works in the Philosophy of Language and has primarily concerned the semantics of natural language, especially the meaning and reference of proper names, indexical and anaphoric pronouns, natural kind terms, and the meaning and logical form of cognitive ascriptions. He is also very interested in the relevance of these topics to traditional metaphysical questions in the Philosophy of Mind, including the nature of cognitive properties and the mind/body problem, as well as to issues in the Philosophy of Logic, including the nature of logical truth and valid inference.  He is the author of over thirty articles on these and other topics. Some recent articles include: "The Semantics of Belief Ascriptions," (Nous); “On Knowing Our Own Minds,” (Philosophical Quarterly), “Forms of Externalism and Privileged Access,” (Philosophical Perspectives), “Thought by Description,” (Philosophy and Phenomenological Research), and “Understanding Proper Names,” (Linguistics and Philosophy).

Bruce Russell (Professor)
works in the areas of Ethics, Philosophy of Religion, and Epistemology. His publications include “How to Be an Anti-Skeptic and an a Noncontextualist” (Erkenntnis), “The Persistent Problem of Evil” (Faith and Philosophy), and “The Ethics of Drug Research in Pediatric Populations” (in Neonatal and Pediatric Pharmacology).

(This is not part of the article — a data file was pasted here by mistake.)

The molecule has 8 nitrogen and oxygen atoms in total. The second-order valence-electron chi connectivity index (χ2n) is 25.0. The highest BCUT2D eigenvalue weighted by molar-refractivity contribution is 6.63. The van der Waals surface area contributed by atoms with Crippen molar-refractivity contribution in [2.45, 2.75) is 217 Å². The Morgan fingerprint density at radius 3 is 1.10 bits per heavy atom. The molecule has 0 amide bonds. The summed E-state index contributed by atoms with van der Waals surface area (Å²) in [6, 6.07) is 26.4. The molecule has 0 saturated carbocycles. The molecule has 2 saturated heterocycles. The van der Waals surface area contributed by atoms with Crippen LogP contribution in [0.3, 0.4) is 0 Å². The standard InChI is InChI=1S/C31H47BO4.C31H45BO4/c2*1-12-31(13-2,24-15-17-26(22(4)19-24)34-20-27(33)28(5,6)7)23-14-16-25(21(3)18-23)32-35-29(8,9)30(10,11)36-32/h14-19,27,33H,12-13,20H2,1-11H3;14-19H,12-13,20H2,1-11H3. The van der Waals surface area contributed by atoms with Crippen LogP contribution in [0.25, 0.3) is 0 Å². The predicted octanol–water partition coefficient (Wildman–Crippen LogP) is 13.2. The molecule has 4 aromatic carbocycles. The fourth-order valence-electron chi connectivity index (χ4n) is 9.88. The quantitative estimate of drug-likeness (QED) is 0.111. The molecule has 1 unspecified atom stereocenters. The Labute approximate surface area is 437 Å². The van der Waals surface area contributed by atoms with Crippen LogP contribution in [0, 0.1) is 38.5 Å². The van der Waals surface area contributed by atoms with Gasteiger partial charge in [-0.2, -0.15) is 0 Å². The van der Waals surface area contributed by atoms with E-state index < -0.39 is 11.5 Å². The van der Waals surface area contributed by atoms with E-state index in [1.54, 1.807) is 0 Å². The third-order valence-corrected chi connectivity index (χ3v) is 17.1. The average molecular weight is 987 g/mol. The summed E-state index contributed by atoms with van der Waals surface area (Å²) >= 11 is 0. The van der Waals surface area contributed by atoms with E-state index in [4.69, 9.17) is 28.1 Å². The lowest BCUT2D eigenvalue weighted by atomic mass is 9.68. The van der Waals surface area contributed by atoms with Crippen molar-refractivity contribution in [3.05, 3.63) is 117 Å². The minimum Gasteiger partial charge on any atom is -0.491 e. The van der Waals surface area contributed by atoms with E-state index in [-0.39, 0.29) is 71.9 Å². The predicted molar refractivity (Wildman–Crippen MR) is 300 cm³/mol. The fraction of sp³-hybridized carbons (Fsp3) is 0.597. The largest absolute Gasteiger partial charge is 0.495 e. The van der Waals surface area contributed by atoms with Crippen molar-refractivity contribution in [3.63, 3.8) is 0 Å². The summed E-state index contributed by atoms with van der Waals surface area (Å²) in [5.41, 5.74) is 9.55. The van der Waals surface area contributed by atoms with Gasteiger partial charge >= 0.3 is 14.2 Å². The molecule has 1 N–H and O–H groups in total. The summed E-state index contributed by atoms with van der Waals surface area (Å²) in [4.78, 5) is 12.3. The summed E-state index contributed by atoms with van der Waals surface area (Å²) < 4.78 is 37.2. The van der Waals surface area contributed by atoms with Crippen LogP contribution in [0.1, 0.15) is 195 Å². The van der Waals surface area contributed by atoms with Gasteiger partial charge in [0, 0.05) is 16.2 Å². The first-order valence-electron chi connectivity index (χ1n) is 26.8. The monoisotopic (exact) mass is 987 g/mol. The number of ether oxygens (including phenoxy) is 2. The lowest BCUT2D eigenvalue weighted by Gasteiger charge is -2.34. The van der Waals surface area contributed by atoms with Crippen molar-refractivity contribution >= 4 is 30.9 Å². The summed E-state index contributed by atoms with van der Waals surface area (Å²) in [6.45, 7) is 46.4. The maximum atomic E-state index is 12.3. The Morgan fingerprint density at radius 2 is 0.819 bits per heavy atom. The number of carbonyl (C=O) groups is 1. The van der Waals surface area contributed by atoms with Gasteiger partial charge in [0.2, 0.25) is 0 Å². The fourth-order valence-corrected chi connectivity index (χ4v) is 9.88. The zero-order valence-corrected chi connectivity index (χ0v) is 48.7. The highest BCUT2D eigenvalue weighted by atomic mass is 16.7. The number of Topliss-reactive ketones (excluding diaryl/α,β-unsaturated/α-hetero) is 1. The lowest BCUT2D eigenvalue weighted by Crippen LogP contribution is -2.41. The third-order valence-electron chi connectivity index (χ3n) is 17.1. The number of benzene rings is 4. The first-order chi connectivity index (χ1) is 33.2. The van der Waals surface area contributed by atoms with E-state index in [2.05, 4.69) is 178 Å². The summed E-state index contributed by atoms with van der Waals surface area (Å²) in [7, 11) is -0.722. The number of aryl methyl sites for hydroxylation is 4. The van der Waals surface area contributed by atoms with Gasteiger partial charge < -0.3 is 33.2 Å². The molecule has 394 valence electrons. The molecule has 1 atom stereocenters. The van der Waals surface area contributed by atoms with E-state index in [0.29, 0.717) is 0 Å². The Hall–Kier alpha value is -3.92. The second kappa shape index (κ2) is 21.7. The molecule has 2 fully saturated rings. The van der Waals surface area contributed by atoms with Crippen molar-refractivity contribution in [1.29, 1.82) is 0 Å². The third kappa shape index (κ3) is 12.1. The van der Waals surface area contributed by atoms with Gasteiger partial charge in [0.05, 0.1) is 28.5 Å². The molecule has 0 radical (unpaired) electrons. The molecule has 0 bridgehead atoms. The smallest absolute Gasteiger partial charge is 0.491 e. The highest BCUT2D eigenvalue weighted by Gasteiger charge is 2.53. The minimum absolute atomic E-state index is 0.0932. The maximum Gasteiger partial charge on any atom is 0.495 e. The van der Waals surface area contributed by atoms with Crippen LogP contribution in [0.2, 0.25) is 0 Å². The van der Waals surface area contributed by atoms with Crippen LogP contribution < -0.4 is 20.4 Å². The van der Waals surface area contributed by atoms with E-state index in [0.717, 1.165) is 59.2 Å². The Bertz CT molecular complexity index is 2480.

Sean Stidd (Senior Lecturer)
works in the areas of Aesthetics and Philosophy of Mathematics. His dissertation was titled Intertheoretic Reference in Mathematics, and publications include “Proper Names, Predicative Uses” in Language Sciences. He is also the Co-Editor (with Timothy McCarthy) of Wittgenstein in America (Oxford University Press).

Josh Wilburn (Associate Professor)
 works in the area of Ancient Philosophy. His recent work focuses on Plato’s views on psychology, moral education, and political philosophy, and he is currently researching how Plato’s criticism of democracy is connected with his views on the nature of the soul. His interests in ancient philosophy also include: Pre-Socratic philosophy; the ancient orators and sophists and their influence on Greek philosophy; ancient Pyrrhonian Skepticism; Epicureanism, and Stoicism. Prof. Wilburn also has a strong interest in contemporary Moral Psychology—in particular, in issues concerning addiction, compulsive behavior, and weakness of will, as well as in the relationship between reason and emotion more generally. His publications include “Moral Education and the Spirited Part of the Soul in Plato’s Laws (Oxford Studies in Ancient Philosophy), “Akrasia and Self-Rule in Plato’s Laws” (Oxford Studies in Ancient Philosophy), and “The Spirited Part of the Soul in Plato’s Timaeus” (Journal of the History of Philosophy).

Susan Vineberg (Associate Professor)
 works in the areas of Philosophy of Mathematics, Philosophy of Logic, and Philosophy of Science. Her publications include “Paradoxes of Probability” (Philosophy of Statistics), “The Notion of Consistency for Partial Belief” (Philosophical Studies), and “Is Indispensability Still a Problem for Fictionalism?” (Journal of Protosociology).